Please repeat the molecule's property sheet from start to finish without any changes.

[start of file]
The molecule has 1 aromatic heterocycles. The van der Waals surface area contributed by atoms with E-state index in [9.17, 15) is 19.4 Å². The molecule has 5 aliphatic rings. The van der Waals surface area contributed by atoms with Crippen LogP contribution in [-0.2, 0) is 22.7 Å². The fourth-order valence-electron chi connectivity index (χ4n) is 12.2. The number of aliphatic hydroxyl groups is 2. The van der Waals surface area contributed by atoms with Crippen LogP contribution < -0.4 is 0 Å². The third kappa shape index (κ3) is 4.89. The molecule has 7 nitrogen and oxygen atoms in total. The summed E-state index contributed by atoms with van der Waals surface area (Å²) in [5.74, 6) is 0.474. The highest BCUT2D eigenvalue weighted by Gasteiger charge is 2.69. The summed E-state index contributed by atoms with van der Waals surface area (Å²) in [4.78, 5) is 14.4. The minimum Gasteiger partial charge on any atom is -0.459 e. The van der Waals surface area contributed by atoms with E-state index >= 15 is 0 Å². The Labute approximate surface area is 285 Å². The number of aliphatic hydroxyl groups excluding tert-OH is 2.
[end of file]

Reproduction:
The molecule has 1 aromatic heterocycles. The van der Waals surface area contributed by atoms with E-state index in [9.17, 15) is 19.4 Å². The molecule has 5 aliphatic rings. The van der Waals surface area contributed by atoms with Crippen LogP contribution in [-0.2, 0) is 22.7 Å². The fourth-order valence-electron chi connectivity index (χ4n) is 12.2. The number of aliphatic hydroxyl groups is 2. The van der Waals surface area contributed by atoms with Crippen LogP contribution < -0.4 is 0 Å². The third kappa shape index (κ3) is 4.89. The molecule has 7 nitrogen and oxygen atoms in total. The summed E-state index contributed by atoms with van der Waals surface area (Å²) in [5.74, 6) is 0.474. The highest BCUT2D eigenvalue weighted by Gasteiger charge is 2.69. The summed E-state index contributed by atoms with van der Waals surface area (Å²) in [4.78, 5) is 14.4. The minimum Gasteiger partial charge on any atom is -0.459 e. The van der Waals surface area contributed by atoms with E-state index >= 15 is 0 Å². The Labute approximate surface area is 285 Å². The number of aliphatic hydroxyl groups excluding tert-OH is 2.